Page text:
Sounds carry a lot of memory, and as a child there was no sweeter sound than howling wind and the scour of snow on the house on a school morning. You could almost tell by the pitch of the wind whether it would warrant a coveted "all schools closed" day. I would lie in bed as long as possible, listening to the wind and waiting for my parents to turn the radio on. The crackling old portable radio (queue the CFCY jingle) would announce the weather and any storm closures. We would rejoice to hear that schools across the Island were closed for the day, which was far superior to the "all schools will be delayed for an hour" announcement.
Growing up on an Island, storms were serious business, with 100 km/hour winds and huge dumps of snow blowing around in it, resulting in complete whiteout conditions when the police would actually tell people to stay off the roads. I loved it. Every kid loved it. Getting stormstayed meant complete freedom, to read, play cards or yahtzee, watch cartoons, play in the snow, whatever. Glorious, unstructured time to just BE.
I loved it a little less when I grew up and lived in a big old draughty farmhouse of my own. Snowstorms were all well and good until the power went down. Going without electricity or hot water for four days with two kids in diapers was really a bit too pioneering for me. But once the girls were in school and old enough to enjoy those days of breaking free from scheduling, it was lovely all over again. No lunches to pack, nowhere to go, and lots and lots of snow to keep everyone occupied.
So imagine our shock when we moved to the prairies and "storm day" was not something that ever, ever happened. Oh, noooooo. The schools could never close, because what if that one family did not hear the news and sent their children to school, only for the children to find the school locked up?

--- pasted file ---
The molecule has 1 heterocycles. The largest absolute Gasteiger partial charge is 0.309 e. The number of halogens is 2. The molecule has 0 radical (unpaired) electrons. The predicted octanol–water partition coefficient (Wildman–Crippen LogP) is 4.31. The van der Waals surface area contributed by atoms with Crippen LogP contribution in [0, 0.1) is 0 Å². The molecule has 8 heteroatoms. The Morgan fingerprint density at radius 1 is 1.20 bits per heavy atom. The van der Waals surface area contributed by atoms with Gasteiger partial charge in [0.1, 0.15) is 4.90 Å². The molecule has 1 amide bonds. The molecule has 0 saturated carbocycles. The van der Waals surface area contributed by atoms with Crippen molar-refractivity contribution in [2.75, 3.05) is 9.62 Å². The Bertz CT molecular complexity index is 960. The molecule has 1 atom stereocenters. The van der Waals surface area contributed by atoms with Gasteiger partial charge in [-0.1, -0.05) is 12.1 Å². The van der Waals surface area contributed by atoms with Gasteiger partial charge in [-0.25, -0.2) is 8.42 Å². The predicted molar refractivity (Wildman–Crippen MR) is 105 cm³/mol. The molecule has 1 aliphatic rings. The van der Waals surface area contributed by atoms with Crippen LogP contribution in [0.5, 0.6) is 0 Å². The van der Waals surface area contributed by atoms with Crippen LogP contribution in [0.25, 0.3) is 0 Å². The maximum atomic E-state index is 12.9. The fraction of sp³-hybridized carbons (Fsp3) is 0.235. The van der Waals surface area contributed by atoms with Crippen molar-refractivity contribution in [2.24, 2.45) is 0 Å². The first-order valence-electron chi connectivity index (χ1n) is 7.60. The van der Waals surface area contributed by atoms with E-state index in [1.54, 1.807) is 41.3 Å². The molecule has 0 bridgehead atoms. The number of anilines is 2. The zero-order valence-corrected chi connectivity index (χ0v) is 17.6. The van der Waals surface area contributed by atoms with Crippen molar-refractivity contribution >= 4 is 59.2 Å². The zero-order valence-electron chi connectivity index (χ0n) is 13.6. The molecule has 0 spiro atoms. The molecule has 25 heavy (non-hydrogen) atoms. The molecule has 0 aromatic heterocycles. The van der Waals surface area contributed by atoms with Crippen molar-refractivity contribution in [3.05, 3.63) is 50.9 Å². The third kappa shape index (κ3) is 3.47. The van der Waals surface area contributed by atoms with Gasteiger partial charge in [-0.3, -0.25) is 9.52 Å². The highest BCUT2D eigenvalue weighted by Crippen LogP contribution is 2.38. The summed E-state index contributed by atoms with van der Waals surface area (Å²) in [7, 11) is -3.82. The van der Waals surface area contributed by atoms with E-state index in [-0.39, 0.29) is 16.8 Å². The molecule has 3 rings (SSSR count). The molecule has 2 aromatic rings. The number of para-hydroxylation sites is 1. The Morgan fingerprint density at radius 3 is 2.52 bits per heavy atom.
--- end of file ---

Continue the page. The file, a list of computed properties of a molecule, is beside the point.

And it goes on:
Ridiculous, I know. Didn't they know what they were missing out on? Loved the prairies, hated the winters, that is my truth. Four long years without a single storm day.
Well, seaside winters are best but I still think we have now landed in the winterland. People do not simply embrace the season here, they become one with the winter, the mountain life and all that outdoorsy, down-muffled-ski bums-and-winter-carnival lifestyle. The best part? The winterland just had its first real live Snow Day in decades, just in honour of our first winter in the mountains.
Okay, that is probably a huge assumption but so be it. We woke up for school, and school was cancelled. Work was cancelled. For one day, adulthood was cancelled. It does not get any sweeter than that. So sweet that people actually snowboarded down the streets of Nelson. Oh, hell yeah they did.
As for us, we could not get out of our road, so what to do? Laze in bed with the cats. Drink tea by the fire. Watch cartoons. Play Scrabble. Bake. Toboggan. Snowshoe. Giggle. Live life to the fullest. Forget all the bad news, the scary stress-inducing reality of the world, all the crappy stuff we can put off worrying about for another day, a day that will be still be there with all of its worries, after the snow day. Recharge, restore your faith in fun and snow angels, hot chocolate and fresh biscuits, chili in the slow cooker and a day to be with the people you love, or the pets that you love, or just on your own. We are all more equipped to handle the rest of the week, now. Thank you, universe, for the snow day.